Some notes on what __dictoffset__ on types means in CPython

April 27, 2011

I mentioned __dictoffset__ in passing in HowSlotsWorkI. Today I feel like expanding on that passing mention with some notes. All of this is specific to CPython.

As mentioned in passing in HowSlotsWorkI, the __dictoffset__ attribute tells you the offset to where you find the pointer to the __dict__ object in any instance object that has one. It is in bytes. A positive value is an offset from the start of the object; a negative value is an offset from the end of the object, and is used only for classes derived from types (such as str and long) that have a variable-sized component. A __dictoffset__ value of zero means that the type (or class) doesn't have a __dict__ attribute.

(You can tell which types have a variable-sized component by looking at their __itemsize__ attribute; zero means that they don't have such a component.)

As sort of discussed in the sidebar in HowSlotsWorkI, if you inherit from something with a zero __dictoffset__ your subclass will normally have a non-zero __dictoffset__ and the pointer to the __dict__ object will be glued on the end of the C-level blob of your basic type.

Most built-in types have a __dictoffset__ of zero, as you'd expect. However, a few types have a non-zero __dictoffset__; the ones I know of are exceptions, functions, modules, and type itself. What is going on is that all of these types already have to have some sort of dictionary for their contents, along with a pointer to this dictionary in their basic C-level blob. So they reuse this pointer (and associated dictionary) as their __dict__, by pointing __dictoffset__ directly to this internal field. One consequence of this is that subclasses of these classes always have a __dict__, even if your subclass uses __slots__.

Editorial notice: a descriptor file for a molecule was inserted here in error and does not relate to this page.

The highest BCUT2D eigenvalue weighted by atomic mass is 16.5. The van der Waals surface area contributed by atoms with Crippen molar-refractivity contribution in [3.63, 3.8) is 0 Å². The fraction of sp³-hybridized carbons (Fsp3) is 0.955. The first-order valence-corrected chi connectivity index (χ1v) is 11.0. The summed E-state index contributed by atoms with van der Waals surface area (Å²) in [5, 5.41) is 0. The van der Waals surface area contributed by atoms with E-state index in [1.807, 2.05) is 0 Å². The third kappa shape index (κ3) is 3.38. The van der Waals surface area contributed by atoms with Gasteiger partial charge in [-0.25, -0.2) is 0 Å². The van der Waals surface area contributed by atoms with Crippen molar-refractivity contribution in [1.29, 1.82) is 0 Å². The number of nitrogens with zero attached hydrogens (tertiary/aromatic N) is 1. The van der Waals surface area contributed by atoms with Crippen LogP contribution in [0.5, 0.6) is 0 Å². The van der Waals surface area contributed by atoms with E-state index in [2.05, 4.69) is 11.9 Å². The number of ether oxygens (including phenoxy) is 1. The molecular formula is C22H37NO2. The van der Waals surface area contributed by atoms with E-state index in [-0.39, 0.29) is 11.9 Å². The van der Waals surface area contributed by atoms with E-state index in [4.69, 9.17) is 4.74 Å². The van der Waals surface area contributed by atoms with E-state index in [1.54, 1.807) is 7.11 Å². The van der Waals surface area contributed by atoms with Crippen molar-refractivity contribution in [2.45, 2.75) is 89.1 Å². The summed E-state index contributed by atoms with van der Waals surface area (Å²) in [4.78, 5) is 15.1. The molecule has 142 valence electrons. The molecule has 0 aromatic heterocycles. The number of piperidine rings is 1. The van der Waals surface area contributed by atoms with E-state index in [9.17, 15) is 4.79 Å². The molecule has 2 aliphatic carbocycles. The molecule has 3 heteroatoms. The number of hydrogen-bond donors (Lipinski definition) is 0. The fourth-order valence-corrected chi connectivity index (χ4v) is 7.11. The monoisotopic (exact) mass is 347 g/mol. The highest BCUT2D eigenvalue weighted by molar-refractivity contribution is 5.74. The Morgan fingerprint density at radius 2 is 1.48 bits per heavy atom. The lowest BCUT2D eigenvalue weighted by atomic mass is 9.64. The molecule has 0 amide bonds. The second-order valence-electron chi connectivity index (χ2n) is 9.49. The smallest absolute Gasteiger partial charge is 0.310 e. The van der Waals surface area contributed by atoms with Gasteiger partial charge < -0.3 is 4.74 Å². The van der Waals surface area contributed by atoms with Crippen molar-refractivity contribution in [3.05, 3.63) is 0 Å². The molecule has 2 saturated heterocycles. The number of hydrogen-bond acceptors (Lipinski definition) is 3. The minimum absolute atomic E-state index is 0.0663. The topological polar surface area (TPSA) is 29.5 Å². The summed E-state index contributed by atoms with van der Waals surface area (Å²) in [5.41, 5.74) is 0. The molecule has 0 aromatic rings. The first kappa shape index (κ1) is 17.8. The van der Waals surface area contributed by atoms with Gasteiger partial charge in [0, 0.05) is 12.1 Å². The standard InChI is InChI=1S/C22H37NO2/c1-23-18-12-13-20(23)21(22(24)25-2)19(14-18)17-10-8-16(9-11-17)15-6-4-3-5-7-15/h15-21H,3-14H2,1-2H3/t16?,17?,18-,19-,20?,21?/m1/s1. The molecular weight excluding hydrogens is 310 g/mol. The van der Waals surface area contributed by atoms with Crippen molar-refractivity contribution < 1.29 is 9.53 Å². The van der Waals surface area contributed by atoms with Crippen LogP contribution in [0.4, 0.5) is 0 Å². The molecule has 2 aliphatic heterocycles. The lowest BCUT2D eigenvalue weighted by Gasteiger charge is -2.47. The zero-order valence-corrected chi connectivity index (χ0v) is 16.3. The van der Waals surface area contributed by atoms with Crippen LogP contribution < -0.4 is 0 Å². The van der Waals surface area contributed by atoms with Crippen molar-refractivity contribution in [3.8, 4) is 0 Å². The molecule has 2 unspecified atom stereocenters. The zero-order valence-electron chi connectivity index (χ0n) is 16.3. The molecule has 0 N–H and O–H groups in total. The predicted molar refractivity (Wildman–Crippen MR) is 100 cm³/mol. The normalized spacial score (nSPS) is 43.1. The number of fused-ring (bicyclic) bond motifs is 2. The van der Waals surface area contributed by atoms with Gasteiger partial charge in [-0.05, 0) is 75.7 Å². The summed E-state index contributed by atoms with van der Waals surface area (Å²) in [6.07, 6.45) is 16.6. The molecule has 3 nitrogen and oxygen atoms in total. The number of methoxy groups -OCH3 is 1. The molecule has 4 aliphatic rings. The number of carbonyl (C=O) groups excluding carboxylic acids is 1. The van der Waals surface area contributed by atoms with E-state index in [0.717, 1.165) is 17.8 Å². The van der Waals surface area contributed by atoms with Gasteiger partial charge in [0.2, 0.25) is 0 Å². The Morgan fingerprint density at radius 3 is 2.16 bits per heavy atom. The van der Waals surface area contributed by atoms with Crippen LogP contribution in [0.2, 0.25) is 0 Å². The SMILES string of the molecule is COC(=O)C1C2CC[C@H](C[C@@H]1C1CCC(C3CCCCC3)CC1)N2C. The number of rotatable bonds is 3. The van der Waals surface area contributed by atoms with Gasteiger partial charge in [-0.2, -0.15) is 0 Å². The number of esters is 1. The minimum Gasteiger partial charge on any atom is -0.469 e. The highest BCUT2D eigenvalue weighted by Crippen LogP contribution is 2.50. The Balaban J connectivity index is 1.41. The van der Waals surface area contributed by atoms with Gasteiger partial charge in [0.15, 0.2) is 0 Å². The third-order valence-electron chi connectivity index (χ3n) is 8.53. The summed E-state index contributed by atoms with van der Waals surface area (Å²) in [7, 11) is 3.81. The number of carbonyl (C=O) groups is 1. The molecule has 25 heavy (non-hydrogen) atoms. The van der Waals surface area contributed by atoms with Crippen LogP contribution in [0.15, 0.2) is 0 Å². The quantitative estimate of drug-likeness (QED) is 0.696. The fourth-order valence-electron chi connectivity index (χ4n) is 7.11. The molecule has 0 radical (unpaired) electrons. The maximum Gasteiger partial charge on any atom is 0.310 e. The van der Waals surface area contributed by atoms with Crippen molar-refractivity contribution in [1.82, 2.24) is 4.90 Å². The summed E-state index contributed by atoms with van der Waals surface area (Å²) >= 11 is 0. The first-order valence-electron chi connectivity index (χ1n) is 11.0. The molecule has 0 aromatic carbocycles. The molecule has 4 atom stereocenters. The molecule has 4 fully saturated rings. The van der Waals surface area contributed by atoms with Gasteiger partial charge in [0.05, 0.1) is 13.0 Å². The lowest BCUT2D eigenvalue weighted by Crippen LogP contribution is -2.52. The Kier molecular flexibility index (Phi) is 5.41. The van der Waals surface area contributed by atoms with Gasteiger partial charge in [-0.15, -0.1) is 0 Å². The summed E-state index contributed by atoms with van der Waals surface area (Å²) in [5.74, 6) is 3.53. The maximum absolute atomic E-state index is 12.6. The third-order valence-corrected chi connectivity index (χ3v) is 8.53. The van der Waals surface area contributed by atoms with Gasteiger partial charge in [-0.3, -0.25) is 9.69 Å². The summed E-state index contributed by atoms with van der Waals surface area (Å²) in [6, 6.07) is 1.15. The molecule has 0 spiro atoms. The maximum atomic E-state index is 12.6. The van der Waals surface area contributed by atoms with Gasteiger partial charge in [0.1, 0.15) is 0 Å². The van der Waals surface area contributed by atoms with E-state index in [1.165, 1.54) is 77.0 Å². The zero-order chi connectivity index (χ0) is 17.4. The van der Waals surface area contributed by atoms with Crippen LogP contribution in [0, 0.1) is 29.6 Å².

(In general, once a class has a non-zero __dictoffset__ all of its subclasses will always have a __dict__. I think that you can sometimes still save space and allocations by using __slots__, but you don't get any of the other features of __slots__ that people are sometimes unwisely attracted to.)

Written on 27 April 2011.
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Last modified: Wed Apr 27 01:27:11 2011
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